So Mr. Obama has in essence proposed cutting Social Security taxes for low earners, which would shift the system toward a “welfare” approach and sharply increase its long-term deficit. To fill the funding gap, he will raise taxes on high earners and funnel the money into Social Security, making the system even more progressive and breaking a long tradition against funding Social Security with income taxes.

    Mr. Biggs is a resident scholar at the American Enterprise Institute in Washington, D.C. He blogs on Social Security policy at

    Media Matters: Savage: “Why should a welfare recipient have the right to vote? They’re only gonna vote themselves a raise”

    Media Matters

    Savage: “Why should a welfare recipient have the right to vote? They’re only gonna vote themselves a raise”

    Summary: On his radio show, Michael Savage asked: “Do you think a person on welfare has the right to vote? I don’t.” He later added: “Why should a welfare recipient have the right to vote? They’re only gonna vote themselves a raise.”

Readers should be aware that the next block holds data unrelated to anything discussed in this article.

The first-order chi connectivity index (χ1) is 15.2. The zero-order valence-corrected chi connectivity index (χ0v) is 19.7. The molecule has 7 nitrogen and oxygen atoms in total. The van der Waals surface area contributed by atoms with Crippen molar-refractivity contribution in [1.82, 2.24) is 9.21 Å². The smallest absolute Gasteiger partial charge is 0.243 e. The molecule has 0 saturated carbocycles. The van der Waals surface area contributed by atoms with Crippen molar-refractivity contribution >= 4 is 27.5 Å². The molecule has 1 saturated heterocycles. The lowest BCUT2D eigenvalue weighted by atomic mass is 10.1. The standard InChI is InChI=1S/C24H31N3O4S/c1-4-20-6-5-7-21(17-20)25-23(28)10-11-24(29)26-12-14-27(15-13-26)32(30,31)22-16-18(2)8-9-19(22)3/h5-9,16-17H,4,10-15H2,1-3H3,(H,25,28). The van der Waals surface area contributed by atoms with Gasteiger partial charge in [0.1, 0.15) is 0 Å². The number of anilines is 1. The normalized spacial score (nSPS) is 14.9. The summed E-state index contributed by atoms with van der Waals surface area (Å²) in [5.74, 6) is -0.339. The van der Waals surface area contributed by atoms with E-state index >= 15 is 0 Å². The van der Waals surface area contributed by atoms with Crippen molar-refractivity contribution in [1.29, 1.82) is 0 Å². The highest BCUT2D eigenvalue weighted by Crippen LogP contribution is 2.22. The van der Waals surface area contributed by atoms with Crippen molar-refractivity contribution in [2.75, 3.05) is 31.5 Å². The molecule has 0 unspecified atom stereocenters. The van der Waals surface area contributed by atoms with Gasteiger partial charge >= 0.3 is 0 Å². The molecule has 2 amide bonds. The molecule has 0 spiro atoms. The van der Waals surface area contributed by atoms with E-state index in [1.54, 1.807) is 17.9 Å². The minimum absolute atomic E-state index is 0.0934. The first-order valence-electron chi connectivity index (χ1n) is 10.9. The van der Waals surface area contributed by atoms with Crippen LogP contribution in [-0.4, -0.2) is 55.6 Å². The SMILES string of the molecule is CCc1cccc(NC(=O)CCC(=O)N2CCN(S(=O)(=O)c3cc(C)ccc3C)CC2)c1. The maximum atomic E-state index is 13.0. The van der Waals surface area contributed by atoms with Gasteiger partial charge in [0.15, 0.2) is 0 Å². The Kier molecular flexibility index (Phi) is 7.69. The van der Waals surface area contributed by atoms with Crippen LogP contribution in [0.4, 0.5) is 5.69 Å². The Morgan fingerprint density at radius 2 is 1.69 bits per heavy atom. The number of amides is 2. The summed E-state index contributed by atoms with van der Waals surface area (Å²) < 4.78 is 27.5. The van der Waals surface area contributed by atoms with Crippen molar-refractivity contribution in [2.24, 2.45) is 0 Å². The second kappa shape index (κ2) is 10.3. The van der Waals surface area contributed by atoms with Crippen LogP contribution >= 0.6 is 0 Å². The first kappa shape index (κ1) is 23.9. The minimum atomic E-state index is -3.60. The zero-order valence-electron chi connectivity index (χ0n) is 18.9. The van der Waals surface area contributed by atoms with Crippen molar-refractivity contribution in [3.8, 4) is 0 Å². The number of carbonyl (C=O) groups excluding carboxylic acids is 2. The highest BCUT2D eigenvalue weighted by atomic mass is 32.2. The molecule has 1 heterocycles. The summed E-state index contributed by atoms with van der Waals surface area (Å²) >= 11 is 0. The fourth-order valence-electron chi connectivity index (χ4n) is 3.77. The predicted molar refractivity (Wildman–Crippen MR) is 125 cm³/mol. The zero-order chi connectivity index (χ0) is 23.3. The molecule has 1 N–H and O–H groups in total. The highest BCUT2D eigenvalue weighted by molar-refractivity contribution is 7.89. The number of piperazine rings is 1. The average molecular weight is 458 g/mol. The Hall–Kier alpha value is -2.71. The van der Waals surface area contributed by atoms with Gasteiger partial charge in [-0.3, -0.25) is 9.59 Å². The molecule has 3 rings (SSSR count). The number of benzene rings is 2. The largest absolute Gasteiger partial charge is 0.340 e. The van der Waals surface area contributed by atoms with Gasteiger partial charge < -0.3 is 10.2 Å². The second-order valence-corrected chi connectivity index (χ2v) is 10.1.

Comment from Left Field: Two Dog Whistles (UPDATE)

    Comment from Left Field

    Two Dog Whistles (UPDATE)

    I say all of this because through the course of the day I let two potentially racial dog whistles blow right past me and I didn’t even notice.  From someone who claims to be hyper-sensitive to this kind of thing, I was a little ashamed.

    The first is that of “socialism”.  If you’re going, “huh?” right now, don’t fret, I was also not too terribly long ago.  There’s no denying the fact that the latest and greatest tactic from the McCain campaign has to paint Obama as a socialist, or that he is prescribing socialism for this country, or that if he is elected we will ultimately become a socialist country.

    I’ve never really thought much about this whole tactic in racial terms.  This seemed to me to be the usage of two different mechanisms at once; neither of which having much to do directly with race.  On one hand, it drudges up the old cold war anxieties that continue to plague this nation on all things socialist and communist.  As I’ve discussed with at least one old friend in the past (who will for now remain nameless), despite the belief outside of this country that socialism in some form or another is acceptable, inside this country due to lingering cold war apprehensions, generations will come and go before any kind of meaningful socialism movement could take root here in earnest (caveats: I am myself a capitalist, and there is the possibility that the current economic crisis could hasten socialisms progress towards acceptability in this country).